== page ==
Housing Wealth Shocks And The Heterogeneous Consumption Response Among The elderly
*Names in bold indicate Presenter
Though a rich branch of literature examined the relationship between housing wealth and household consumption, very few of them touched upon how the aging demographic changes will reshape both per household and aggregate level housing wealth effect on consumption decision. This study, by investigating the marginal propensity to consume (MPC) for the elderly population with respect to housing wealth shocks and identifying the heterogeneity sources in differential consumption responses, uncovers how elder households respond to both permanent and transitory large housing wealth shocks during the most recent housing boom and bust cycle.
The United States is experiencing a process of rapid aging of the population of which 20 percent will be over the age of 65 by 2029. By using the HRS data which provides detailed information on elder households’ income, housing wealth, consumption and savings, health status and insurance, retirement plans, and intergenerational transfers, this study examines the MPCs with respect to housing net worth across several aging cohorts –Children of the Depression, War Baby, Early Baby Boomers and Middle Baby Boomers– and explores the differential impact across various consumption categories. The preliminary empirical results reject the consumption risk-sharing hypothesis and strongly support the heterogeneity in the MPCs. Sources for the heterogeneity examined in this paper include the bequest motive, cohort effect, uncertainty in lifespan, current health status, engagement in long-term care insurance and financial support from their children. Preliminary empirical results highlight the role of cohort effect and bequest motive in explaining precautionary savings. This paper highlights the role of home equity with intergenerational hedging incentive in shaping the consumption behaviors under the current demographical aging trend.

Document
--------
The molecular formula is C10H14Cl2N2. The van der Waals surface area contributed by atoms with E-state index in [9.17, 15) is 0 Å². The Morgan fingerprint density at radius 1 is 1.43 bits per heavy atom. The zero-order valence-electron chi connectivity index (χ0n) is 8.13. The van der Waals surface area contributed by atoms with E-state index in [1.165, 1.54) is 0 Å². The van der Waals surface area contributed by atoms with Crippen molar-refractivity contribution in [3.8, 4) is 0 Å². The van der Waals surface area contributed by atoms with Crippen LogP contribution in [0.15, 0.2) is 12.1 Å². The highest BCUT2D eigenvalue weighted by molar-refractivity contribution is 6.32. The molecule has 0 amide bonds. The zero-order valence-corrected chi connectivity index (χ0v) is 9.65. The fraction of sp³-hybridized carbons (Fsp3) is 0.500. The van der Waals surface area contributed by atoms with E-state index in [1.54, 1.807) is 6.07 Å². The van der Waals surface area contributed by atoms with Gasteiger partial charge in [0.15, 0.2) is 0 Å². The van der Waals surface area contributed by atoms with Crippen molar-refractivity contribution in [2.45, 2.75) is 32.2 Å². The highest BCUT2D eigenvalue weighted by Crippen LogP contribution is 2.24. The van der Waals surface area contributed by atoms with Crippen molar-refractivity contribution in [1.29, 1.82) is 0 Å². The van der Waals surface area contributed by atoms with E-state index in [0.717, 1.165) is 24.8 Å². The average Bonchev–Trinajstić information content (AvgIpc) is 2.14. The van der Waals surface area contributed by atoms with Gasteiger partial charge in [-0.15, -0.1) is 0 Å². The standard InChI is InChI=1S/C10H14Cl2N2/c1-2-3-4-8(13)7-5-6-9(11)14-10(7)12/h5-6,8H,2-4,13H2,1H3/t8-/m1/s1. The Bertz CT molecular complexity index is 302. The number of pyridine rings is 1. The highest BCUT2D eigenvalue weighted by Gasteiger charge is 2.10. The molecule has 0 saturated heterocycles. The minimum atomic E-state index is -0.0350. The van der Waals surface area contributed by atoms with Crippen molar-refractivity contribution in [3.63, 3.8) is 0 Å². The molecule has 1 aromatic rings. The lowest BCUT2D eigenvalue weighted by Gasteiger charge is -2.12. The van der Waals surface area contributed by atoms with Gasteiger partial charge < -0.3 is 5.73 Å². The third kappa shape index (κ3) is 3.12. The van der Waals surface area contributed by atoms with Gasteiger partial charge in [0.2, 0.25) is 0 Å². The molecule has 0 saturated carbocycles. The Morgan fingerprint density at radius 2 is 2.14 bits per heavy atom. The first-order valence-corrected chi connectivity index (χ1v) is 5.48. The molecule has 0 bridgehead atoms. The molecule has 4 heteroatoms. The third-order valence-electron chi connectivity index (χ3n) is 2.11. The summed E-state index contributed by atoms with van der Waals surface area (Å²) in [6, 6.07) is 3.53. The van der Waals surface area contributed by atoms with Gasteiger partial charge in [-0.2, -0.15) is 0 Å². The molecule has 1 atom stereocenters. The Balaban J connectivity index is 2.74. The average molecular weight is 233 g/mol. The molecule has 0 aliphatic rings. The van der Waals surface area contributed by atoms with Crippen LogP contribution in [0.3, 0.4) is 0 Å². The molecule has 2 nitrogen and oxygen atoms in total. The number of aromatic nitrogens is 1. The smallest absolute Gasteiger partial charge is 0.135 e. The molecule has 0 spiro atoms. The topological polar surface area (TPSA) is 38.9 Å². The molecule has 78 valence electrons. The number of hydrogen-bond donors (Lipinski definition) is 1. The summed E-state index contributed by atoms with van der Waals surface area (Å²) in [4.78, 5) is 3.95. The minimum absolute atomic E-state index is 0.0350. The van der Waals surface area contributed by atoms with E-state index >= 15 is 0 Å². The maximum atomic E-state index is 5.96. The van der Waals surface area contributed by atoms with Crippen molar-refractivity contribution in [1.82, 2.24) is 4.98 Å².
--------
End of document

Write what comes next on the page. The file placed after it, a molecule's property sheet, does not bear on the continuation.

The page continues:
To cope with the endogeneity issue in housing wealth associated with potential unobserved income shocks, this study employs three methods. First, utilizing the HRS data on respondent-kid, I use net home equity directly by controlling for the financial transfer from kid to respondent –the most likely income shocks for the retirees occurred in the error term given the stable pension income after retirement. Second, by merging the zip-code level geographical data, I instrument the net housing wealth change by utilizing the MSA-based housing supply inelasticity and changes in zip-code level housing prices indexes. Third, I instrument the net housing wealth change with the lagged property tax and interact it with a dummy of property tax rate cap.
This research will lay empirical foundations for future research comparing MPCs between younger and older households and further assessing whether a zero-sum redistribution of wealth (from older to younger households) within the U.S. population can have persistent aggregate effects associated with macro-level monetary policies. Moreover, understanding the consumption behaviors of the elderly will provide policy insights on designing better financial instruments based on their home equity to finance their life after retirement.